For skeptics who have been predicting the death of theater since the advent of film and television, the rise of virtual reality and the fall of public funding for the arts seem like nails in theater's coffin. Certainly, South Florida experienced its share of attrition this past season: Miami Actor's Studio, Ensemble Stage, Miami Skyline Theatre Company, and Hollywood Performing Arts closed up shop for good; lack of space and money forced the Florida Shakespeare Festival to produce only one show all season; and although rumors persist that ACME Acting Company, under new direction, and Lunatic Theatre Company remain alive and kicking, neither company has been active.
Do not perform last rites for local stages, however. Undaunted by the torpor brought on by summer heat, established venues from Coral Gables to Palm Beach feature full programming through the fall. And four new companies have opened or are planning to open their doors. Apparently the region is not ready to bury the experience New Yorker critic Anthony Lane calls "the spit and cough of live theater."
"Everyone's always crying that the theater is dead," claims John Rodaz, artistic director of Area Stage Company, whose season opens with James Prideaux's The Housekeeper on July 12. "I don't accept that. Theater is always changing, not dying. It may go through different phases that look like dying -- until it's reborn."
Rodaz considers Area's refusal to depend on grant money a survival tactic. "Only fifteen percent of our funds come from grants," he explains. "We raise money, take in cash at the box office, and rely on a strong following we've built up, young and old alike, who are loyal to us and love our work." And he's encouraged by the new companies cropping up this summer. "Any time I see a theater opening up in Miami, I have to celebrate because I hear more about closings than openings. I'm delighted that people are considering staying here to produce shows."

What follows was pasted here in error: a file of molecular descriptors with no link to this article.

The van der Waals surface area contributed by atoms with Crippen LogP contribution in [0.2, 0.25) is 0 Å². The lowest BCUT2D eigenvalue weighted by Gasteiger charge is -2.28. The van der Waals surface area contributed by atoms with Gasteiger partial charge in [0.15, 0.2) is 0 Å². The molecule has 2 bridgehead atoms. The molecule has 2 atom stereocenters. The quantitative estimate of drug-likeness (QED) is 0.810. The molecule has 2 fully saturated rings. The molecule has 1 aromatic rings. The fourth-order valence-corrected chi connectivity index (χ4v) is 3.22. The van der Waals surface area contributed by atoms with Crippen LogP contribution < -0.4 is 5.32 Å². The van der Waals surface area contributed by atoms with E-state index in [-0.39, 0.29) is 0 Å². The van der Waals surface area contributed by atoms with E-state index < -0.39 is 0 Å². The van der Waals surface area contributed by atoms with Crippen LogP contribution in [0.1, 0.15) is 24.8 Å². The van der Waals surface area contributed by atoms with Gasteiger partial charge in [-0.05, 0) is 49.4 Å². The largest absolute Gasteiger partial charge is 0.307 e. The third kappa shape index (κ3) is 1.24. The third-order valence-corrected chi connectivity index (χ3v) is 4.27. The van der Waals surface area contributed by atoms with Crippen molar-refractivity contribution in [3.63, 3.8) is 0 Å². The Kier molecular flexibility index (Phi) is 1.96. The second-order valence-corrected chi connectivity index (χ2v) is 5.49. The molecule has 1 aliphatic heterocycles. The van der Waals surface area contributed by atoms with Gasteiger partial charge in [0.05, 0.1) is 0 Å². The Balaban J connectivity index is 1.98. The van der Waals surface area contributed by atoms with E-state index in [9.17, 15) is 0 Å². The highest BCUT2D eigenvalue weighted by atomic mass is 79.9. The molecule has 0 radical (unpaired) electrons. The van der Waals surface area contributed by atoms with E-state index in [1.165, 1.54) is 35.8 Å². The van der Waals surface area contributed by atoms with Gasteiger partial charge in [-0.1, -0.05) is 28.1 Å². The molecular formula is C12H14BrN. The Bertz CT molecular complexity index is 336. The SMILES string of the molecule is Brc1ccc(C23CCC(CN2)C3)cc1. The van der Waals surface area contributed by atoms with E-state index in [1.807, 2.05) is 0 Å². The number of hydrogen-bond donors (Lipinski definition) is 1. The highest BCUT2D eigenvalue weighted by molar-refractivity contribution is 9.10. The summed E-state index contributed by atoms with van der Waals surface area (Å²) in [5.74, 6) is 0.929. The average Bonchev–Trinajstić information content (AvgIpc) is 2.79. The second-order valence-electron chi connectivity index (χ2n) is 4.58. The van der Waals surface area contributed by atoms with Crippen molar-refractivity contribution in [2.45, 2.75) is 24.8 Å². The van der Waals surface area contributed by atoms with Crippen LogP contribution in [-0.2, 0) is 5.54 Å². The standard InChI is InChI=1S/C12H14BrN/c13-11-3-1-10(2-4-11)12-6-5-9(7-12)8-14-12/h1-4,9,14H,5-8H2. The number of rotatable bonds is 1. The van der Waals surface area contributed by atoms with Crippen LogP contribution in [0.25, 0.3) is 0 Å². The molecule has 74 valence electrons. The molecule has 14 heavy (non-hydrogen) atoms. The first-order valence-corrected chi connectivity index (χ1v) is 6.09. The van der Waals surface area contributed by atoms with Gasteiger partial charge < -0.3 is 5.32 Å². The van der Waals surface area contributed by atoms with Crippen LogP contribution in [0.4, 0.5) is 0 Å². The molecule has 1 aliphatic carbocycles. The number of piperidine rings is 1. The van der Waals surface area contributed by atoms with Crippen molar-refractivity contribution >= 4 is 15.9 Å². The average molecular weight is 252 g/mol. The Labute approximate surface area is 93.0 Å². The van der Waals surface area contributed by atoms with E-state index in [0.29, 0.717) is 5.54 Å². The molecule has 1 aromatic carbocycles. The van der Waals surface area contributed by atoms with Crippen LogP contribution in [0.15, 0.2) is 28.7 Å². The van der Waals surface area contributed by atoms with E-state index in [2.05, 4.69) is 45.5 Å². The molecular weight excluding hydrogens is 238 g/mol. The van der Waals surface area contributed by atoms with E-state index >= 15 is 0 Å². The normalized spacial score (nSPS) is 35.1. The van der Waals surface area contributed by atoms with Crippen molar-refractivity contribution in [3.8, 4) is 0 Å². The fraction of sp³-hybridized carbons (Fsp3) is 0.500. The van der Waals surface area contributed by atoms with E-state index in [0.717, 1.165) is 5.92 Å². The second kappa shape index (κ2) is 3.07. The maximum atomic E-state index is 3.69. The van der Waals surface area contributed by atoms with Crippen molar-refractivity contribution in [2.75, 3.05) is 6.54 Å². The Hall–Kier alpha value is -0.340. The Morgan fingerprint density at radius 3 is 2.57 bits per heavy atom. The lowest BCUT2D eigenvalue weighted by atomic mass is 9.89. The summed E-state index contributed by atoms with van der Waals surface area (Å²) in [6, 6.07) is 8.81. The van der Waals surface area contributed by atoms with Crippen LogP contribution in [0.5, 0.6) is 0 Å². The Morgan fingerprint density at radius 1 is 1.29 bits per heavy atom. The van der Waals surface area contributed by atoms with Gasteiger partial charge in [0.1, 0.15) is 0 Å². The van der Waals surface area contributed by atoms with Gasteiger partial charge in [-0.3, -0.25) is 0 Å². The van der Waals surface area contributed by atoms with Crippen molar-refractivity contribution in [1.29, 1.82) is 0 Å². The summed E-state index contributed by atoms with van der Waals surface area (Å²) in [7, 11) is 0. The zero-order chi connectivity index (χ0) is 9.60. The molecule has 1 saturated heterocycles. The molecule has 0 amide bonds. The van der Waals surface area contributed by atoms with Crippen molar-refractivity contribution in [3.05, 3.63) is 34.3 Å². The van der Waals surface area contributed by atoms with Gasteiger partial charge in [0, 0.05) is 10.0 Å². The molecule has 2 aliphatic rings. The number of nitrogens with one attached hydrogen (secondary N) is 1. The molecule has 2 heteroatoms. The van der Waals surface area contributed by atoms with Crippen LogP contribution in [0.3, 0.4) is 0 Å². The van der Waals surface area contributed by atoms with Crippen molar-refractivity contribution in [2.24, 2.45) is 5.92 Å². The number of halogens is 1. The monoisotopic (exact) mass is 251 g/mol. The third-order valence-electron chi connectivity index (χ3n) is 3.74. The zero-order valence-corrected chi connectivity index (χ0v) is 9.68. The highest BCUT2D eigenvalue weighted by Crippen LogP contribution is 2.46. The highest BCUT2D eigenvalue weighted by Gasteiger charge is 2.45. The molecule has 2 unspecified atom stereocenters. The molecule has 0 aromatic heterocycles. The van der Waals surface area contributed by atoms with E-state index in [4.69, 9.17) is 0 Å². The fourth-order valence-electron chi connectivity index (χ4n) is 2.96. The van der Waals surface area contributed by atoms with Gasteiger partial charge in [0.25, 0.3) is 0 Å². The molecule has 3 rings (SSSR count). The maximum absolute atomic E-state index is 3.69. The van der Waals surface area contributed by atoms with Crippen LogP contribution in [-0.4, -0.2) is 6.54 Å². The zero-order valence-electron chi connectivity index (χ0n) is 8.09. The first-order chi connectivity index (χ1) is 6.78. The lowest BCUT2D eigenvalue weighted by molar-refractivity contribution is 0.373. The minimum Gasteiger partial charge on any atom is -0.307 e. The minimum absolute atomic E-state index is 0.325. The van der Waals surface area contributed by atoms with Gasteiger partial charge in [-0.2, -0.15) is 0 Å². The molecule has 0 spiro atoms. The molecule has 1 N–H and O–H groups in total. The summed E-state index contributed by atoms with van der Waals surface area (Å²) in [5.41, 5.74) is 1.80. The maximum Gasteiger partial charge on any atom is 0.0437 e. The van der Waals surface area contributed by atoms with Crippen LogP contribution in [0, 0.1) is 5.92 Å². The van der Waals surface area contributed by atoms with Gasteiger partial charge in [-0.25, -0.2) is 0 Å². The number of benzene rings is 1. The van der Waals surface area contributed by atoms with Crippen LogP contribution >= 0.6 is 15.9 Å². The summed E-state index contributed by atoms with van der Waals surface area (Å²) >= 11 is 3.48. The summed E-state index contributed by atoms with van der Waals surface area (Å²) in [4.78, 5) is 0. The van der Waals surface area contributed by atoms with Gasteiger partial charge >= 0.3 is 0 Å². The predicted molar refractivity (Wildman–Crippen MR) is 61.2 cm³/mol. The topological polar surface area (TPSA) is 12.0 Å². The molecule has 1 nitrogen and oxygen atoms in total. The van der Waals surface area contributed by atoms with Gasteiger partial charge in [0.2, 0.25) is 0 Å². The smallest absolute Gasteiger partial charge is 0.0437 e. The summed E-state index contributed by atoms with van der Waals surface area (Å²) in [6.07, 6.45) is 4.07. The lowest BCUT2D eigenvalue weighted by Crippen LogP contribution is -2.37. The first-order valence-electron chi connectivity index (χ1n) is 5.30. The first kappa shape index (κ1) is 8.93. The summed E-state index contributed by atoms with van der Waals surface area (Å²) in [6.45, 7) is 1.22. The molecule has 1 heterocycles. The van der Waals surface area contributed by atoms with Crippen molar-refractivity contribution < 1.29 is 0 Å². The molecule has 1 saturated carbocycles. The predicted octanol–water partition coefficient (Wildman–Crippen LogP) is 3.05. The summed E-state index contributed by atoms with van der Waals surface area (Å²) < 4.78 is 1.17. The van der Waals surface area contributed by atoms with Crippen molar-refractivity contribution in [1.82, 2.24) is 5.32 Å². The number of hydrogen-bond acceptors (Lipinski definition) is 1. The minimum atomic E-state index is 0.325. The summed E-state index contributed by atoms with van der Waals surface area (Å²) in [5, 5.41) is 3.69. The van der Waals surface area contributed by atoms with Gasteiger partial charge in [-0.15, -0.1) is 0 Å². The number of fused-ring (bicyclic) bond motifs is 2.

Barry Steinman shares Rodaz's enthusiasm. Chair of the Theatre League of South Florida and the director of Larry Atlas's Total Abandon (opening at Hollywood Playhouse July 7), Steinman attributes the current growth spurt to the increase in film and television work in the area. Young theater professionals now have more incentives to stay. "We had a lot of very good presentations but very few standouts compared to what we've had in past years," Steinman notes. "Everyone was playing it safe with casting and with technical and production values. Young people have more reasons to stay in the area than ever before. Instead of waiting for the Grove or Actors' Playhouse to cast them, they are getting together and saying let's do interesting shows on our own."
Steinman could be describing Kelly Miller. A graduate of New World School of the Arts High School, Miller left Miami to study at Boston University for two years, staying until she could bear the cold no longer. Returning home and finding it difficult to land roles, she cofounded the Trap Door Theatre with Stuart Meltzer.
"I was surprised at how hard it is to get into shows here," Miller says. "Larger theaters don't let young actors get exposed and use their training. So young actors get into the smaller theaters that don't get funded and are only around for one season at most. That's one of the reasons I started my own theater. About seven of my friends who are excellent actors are always given the same type of roles and can never expand and grow. I wanted to give them that chance."Trap Door debuts at Tobacco Road on July 9 with John Patrick Shanley's The Big Funk. Miller contends they chose Tobacco Road "because it breaks the conventions of a normal theater." Then she breaks into a laugh, adding, "And it was free."